Millions of Americans will sit down this week to the traditional Thanksgiving feast - turkey, dressing, potatoes and gravy, homemade bread, pumpkin pie.
It is the beginning of six weeks of celebrating with loved ones, a time for good food and good fellowship. This season of feasting starts on Thursday and continues through Christmas and New Year's Day.
Unfortunately for many of us it is also that time of year when we start packing on extra pounds.
A study published last spring in the New England Journal of Medicine noted that on average Americans gain about a pound during the winter holiday season from Thanksgiving to New Year's Day. While that figure is considerably less than the popular belief -- that most people gain from 5 to 10 pounds during the holidays -- it is still cause for concern. Why? Research shows that for most people the weight gained during the holidays isn't lost over the rest of the year. So in the course of several years all these extra pounds can add up to a serious weight problem. There is another factor to consider: the heavier you are the more weight you are likely to gain. In other words, a gain of 5 or 10 pounds from Thanksgiving to New Year's Day is a distinct possibility for people who are already overweight.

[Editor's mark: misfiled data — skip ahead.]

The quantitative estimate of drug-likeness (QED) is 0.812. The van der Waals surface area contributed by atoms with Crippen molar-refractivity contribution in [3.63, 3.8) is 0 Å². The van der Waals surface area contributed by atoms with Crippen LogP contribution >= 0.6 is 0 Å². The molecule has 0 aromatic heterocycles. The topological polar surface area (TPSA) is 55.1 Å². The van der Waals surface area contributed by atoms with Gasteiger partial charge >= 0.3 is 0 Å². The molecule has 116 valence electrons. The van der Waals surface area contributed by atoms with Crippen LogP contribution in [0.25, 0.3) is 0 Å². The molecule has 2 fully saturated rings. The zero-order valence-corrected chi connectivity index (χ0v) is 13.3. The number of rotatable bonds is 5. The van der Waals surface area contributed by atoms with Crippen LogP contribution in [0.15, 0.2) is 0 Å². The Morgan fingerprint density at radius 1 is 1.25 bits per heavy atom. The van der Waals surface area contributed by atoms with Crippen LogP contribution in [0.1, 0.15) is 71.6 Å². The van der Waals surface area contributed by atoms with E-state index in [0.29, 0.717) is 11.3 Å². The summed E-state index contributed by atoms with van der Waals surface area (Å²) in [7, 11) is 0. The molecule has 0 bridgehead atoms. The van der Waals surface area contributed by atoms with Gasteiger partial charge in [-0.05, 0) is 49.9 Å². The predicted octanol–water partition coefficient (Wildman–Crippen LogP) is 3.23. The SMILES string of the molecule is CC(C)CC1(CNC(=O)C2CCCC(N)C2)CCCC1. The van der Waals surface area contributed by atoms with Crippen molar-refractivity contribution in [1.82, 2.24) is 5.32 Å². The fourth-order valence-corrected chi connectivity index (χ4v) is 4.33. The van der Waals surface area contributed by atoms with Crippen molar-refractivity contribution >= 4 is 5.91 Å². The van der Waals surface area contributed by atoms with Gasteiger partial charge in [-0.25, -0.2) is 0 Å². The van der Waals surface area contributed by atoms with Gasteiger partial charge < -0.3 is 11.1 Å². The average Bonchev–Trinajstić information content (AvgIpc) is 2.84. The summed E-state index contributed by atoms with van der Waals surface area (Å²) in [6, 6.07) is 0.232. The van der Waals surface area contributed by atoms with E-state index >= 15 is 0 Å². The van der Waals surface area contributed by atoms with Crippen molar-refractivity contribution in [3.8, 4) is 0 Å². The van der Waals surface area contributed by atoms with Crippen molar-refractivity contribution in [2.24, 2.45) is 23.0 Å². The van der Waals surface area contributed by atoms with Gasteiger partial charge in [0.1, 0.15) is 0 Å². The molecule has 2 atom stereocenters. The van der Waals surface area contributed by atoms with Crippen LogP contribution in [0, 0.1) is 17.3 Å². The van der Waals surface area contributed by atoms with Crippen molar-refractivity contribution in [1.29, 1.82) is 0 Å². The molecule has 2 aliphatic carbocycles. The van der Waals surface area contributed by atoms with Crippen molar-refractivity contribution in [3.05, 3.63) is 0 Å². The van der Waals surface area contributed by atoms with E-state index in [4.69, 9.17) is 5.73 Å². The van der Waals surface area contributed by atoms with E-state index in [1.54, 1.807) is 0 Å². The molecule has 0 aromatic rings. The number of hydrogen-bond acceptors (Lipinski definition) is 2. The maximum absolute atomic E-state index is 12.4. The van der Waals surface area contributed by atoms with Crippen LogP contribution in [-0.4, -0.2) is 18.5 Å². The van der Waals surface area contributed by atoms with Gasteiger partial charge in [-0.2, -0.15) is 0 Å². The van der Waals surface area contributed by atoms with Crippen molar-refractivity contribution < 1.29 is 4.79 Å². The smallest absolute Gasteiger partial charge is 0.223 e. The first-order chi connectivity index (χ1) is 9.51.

There is no denying that we have a serious weight problem in this country. In fact, we have an epidemic. More than half of the people, 54.6 percent, are overweight, according to government standards, and nearly 25 percent are obese. This is a national tragedy because excess weight can lead to all kinds of health problems, including heart disease, high blood pressure, and diabetes, not to mention low self esteem.
The good news is there are signs that Americans are getting the message. Two weeks ago in a special report on what Americans are eating these days, Parade magazine pointed out that 36 percent of Americans are eating more nutritious foods than a year ago, 28 percent are eating more organic foods, and 24 percent are eating more soy products.
Obviously Thanksgiving is not a time when people generally start watching what they eat and exercising restraint at the table. Some experts even suggest that starting a weight loss diet now is a mistake because if you cheat, you may feel guilty and end up eating even more.
Nevertheless it does not hurt to recognize that we are now entering a time of year when Americans are most likely to pack on a few extra pounds. Hopefully armed with that knowledge at least some of us will be able to stay active and resist the urge to overindulge during the holidays.
The benefits of a healthy lifestyle are definitely something to be thankful for now and in the future. R.S.